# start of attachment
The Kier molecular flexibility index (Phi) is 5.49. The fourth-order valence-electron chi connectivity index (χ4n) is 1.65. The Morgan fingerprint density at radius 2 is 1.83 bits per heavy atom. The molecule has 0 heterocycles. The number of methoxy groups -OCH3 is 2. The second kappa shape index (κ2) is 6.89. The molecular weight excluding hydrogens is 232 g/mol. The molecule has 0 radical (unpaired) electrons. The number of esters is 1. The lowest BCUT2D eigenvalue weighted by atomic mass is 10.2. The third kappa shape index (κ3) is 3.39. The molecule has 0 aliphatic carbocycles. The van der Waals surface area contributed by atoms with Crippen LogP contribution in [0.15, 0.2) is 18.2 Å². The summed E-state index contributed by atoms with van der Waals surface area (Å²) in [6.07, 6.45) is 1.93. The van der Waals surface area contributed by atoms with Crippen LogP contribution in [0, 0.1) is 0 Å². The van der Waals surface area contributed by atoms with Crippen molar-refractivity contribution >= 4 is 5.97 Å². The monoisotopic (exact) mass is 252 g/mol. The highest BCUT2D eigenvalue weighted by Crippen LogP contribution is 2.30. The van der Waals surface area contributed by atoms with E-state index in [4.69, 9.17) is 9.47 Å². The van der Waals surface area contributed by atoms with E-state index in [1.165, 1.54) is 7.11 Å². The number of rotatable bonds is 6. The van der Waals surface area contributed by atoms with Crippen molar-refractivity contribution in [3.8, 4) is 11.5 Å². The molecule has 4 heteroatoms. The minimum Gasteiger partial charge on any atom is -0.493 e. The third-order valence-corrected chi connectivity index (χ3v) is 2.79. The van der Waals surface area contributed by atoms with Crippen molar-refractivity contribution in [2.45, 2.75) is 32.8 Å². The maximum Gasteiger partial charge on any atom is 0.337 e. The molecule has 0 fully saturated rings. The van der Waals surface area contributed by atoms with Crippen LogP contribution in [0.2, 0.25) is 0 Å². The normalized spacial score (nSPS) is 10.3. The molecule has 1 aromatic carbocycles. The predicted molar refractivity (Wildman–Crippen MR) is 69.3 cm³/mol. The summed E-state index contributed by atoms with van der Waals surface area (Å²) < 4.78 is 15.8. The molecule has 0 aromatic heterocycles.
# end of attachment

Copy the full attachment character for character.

The Kier molecular flexibility index (Phi) is 5.49. The fourth-order valence-electron chi connectivity index (χ4n) is 1.65. The Morgan fingerprint density at radius 2 is 1.83 bits per heavy atom. The molecule has 0 heterocycles. The number of methoxy groups -OCH3 is 2. The second kappa shape index (κ2) is 6.89. The molecular weight excluding hydrogens is 232 g/mol. The molecule has 0 radical (unpaired) electrons. The number of esters is 1. The lowest BCUT2D eigenvalue weighted by atomic mass is 10.2. The third kappa shape index (κ3) is 3.39. The molecule has 0 aliphatic carbocycles. The van der Waals surface area contributed by atoms with Crippen LogP contribution in [0.15, 0.2) is 18.2 Å². The summed E-state index contributed by atoms with van der Waals surface area (Å²) in [6.07, 6.45) is 1.93. The van der Waals surface area contributed by atoms with Crippen LogP contribution in [0, 0.1) is 0 Å². The van der Waals surface area contributed by atoms with Crippen molar-refractivity contribution >= 4 is 5.97 Å². The monoisotopic (exact) mass is 252 g/mol. The highest BCUT2D eigenvalue weighted by Crippen LogP contribution is 2.30. The van der Waals surface area contributed by atoms with E-state index in [4.69, 9.17) is 9.47 Å². The van der Waals surface area contributed by atoms with E-state index in [1.165, 1.54) is 7.11 Å². The number of rotatable bonds is 6. The van der Waals surface area contributed by atoms with Crippen molar-refractivity contribution in [3.8, 4) is 11.5 Å². The molecule has 4 heteroatoms. The minimum Gasteiger partial charge on any atom is -0.493 e. The third-order valence-corrected chi connectivity index (χ3v) is 2.79. The van der Waals surface area contributed by atoms with Crippen molar-refractivity contribution in [2.45, 2.75) is 32.8 Å². The maximum Gasteiger partial charge on any atom is 0.337 e. The molecule has 0 fully saturated rings. The van der Waals surface area contributed by atoms with Crippen LogP contribution in [0.2, 0.25) is 0 Å². The normalized spacial score (nSPS) is 10.3. The molecule has 1 aromatic carbocycles. The predicted molar refractivity (Wildman–Crippen MR) is 69.3 cm³/mol. The summed E-state index contributed by atoms with van der Waals surface area (Å²) < 4.78 is 15.8. The molecule has 0 aromatic heterocycles.